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Textalyzer technology aims to curb distracted driving

For years, safety advocates have warned of the dangers of new forms of distracted driving, particularly the use of smart phones while driving. Activists, law enforcement officials and lawmakers all over the country have tried various approaches to make drivers avoid texting or checking social media while driving so that they can concentrate on the road. Legislators in some states are considering a new approach they call the textalyzer.

Modeled after the breathalyzer machines police use to detect blood alcohol content, the textalyzer, would be able to quickly tell police whether people involved in motor vehicle accidents were using their phones immediately before the collision. The textalyzer consists of a device that can attach to a smart phone and reveal any activity on the device that occurred within a specified period beforehand. Authorities could then use this evidence to prosecute the driver. Victims of accidents caused by distracted drivers could also use this evidence to pursue personal injury claims against the distracted driver.

The U.S. Constitution limits the ability of police to search property. Generally, police do not have an automatic right to examine a driver's phone without the driver's consent. To look at a driver's phone, police would ordinarily need a search warrant. Proposed legislation in some states would provide police with the authority to use a textalyzer in certain situations.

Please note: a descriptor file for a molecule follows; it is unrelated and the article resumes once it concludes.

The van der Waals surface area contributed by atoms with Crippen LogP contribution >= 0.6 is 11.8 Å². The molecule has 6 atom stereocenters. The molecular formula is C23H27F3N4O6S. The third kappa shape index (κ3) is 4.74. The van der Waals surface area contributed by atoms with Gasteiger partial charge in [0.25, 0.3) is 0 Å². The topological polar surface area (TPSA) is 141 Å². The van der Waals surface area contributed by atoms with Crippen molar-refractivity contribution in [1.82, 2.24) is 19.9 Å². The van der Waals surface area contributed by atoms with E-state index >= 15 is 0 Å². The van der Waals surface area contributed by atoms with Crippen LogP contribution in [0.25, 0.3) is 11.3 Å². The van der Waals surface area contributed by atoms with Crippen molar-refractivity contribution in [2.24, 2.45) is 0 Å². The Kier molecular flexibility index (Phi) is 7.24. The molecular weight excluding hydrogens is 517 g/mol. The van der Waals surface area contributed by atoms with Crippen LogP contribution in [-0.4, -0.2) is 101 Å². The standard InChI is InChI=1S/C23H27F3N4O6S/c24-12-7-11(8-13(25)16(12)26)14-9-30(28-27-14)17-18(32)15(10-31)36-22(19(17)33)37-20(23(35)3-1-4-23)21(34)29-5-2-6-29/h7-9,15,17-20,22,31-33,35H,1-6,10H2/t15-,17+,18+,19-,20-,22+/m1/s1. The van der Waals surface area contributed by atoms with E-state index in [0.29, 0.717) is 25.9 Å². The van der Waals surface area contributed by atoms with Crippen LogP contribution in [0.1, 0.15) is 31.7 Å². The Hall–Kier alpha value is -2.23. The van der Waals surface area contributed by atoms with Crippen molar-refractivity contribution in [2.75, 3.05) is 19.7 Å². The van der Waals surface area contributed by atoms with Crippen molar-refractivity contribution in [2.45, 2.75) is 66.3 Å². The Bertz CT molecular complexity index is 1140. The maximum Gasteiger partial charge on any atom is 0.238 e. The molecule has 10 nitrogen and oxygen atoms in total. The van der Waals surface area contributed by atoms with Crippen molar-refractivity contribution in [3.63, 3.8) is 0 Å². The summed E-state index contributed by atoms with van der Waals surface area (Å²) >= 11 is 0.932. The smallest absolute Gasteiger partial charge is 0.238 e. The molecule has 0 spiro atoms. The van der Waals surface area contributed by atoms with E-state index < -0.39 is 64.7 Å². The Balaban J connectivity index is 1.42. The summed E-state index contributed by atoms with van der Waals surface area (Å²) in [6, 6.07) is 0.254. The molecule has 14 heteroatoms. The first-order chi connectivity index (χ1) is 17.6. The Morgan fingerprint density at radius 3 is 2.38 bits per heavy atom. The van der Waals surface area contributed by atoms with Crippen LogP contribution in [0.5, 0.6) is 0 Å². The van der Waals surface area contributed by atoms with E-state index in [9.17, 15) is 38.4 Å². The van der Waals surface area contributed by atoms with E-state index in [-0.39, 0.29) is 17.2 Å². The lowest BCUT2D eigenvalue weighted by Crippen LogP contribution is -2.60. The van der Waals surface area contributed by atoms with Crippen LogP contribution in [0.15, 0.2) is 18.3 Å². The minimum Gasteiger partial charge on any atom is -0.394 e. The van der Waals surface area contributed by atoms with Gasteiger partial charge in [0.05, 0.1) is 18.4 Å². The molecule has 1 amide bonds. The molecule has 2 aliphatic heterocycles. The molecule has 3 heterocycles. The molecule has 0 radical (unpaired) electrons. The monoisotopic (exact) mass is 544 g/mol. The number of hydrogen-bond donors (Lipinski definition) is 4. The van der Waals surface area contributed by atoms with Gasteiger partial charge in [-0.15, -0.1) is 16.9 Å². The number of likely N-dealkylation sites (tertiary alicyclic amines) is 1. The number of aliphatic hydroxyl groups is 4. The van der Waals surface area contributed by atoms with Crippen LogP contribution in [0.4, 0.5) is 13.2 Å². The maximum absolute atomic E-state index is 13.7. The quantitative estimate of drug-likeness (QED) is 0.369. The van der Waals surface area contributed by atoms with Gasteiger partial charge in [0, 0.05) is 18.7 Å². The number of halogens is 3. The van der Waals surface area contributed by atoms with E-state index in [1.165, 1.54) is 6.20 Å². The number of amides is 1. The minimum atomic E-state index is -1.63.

The device could help resolve questions of whether drivers were distracted before an accident, and could strongly discourage drivers from using their smart phones while on the road. However, many people have raised privacy concerns about these proposals, arguing that phones are the private property of people and that messages could be deeply personal and irrelevant to any investigation into an accident.

If you have been injured in an accident and you suspect that the other driver was texting at the time of the crash, it can be helpful to speak to a personal injury attorney about your legal options..

Source: WBOI, "'Textalyzer' aims to curb distracted driving, but what about privacy?" David Schaper, April 27, 2017.

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